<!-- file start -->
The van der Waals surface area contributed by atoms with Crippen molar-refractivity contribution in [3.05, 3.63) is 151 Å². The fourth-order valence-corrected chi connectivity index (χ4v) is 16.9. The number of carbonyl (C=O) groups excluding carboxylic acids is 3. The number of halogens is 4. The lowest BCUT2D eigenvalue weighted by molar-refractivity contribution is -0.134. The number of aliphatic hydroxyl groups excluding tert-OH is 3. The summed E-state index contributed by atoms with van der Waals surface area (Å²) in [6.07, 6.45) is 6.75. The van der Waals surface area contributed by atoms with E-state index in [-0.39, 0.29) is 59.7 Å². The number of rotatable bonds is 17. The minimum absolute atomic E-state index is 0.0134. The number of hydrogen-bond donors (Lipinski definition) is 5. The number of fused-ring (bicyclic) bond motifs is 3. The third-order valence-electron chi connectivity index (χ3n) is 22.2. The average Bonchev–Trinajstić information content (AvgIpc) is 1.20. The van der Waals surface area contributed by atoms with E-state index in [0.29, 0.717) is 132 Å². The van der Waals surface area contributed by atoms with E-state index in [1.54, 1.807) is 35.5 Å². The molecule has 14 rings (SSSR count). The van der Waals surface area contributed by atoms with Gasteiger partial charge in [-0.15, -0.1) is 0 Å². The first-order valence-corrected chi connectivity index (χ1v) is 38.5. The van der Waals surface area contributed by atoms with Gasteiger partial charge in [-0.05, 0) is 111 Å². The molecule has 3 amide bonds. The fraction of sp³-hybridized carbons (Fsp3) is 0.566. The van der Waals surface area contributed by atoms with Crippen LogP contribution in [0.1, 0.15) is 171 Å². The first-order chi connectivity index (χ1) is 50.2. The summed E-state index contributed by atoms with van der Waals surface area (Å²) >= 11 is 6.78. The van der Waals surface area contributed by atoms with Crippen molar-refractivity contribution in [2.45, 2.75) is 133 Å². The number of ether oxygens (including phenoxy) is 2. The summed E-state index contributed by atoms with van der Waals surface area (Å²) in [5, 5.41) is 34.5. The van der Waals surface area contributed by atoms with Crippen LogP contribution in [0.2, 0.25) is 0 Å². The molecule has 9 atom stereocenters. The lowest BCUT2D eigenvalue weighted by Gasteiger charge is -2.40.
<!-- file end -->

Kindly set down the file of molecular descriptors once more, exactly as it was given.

The van der Waals surface area contributed by atoms with Crippen molar-refractivity contribution in [3.05, 3.63) is 151 Å². The fourth-order valence-corrected chi connectivity index (χ4v) is 16.9. The number of carbonyl (C=O) groups excluding carboxylic acids is 3. The number of halogens is 4. The lowest BCUT2D eigenvalue weighted by molar-refractivity contribution is -0.134. The number of aliphatic hydroxyl groups excluding tert-OH is 3. The summed E-state index contributed by atoms with van der Waals surface area (Å²) in [6.07, 6.45) is 6.75. The van der Waals surface area contributed by atoms with E-state index in [-0.39, 0.29) is 59.7 Å². The number of rotatable bonds is 17. The minimum absolute atomic E-state index is 0.0134. The number of hydrogen-bond donors (Lipinski definition) is 5. The number of fused-ring (bicyclic) bond motifs is 3. The third-order valence-electron chi connectivity index (χ3n) is 22.2. The average Bonchev–Trinajstić information content (AvgIpc) is 1.20. The van der Waals surface area contributed by atoms with E-state index in [0.29, 0.717) is 132 Å². The van der Waals surface area contributed by atoms with E-state index in [1.54, 1.807) is 35.5 Å². The molecule has 14 rings (SSSR count). The van der Waals surface area contributed by atoms with Gasteiger partial charge in [-0.15, -0.1) is 0 Å². The first-order valence-corrected chi connectivity index (χ1v) is 38.5. The van der Waals surface area contributed by atoms with Gasteiger partial charge in [-0.05, 0) is 111 Å². The molecule has 3 amide bonds. The fraction of sp³-hybridized carbons (Fsp3) is 0.566. The van der Waals surface area contributed by atoms with Crippen LogP contribution in [0.1, 0.15) is 171 Å². The first-order chi connectivity index (χ1) is 50.2. The summed E-state index contributed by atoms with van der Waals surface area (Å²) >= 11 is 6.78. The van der Waals surface area contributed by atoms with Crippen molar-refractivity contribution in [2.45, 2.75) is 133 Å². The number of ether oxygens (including phenoxy) is 2. The summed E-state index contributed by atoms with van der Waals surface area (Å²) in [5, 5.41) is 34.5. The van der Waals surface area contributed by atoms with Crippen LogP contribution in [0.2, 0.25) is 0 Å². The molecule has 9 atom stereocenters. The lowest BCUT2D eigenvalue weighted by Gasteiger charge is -2.40.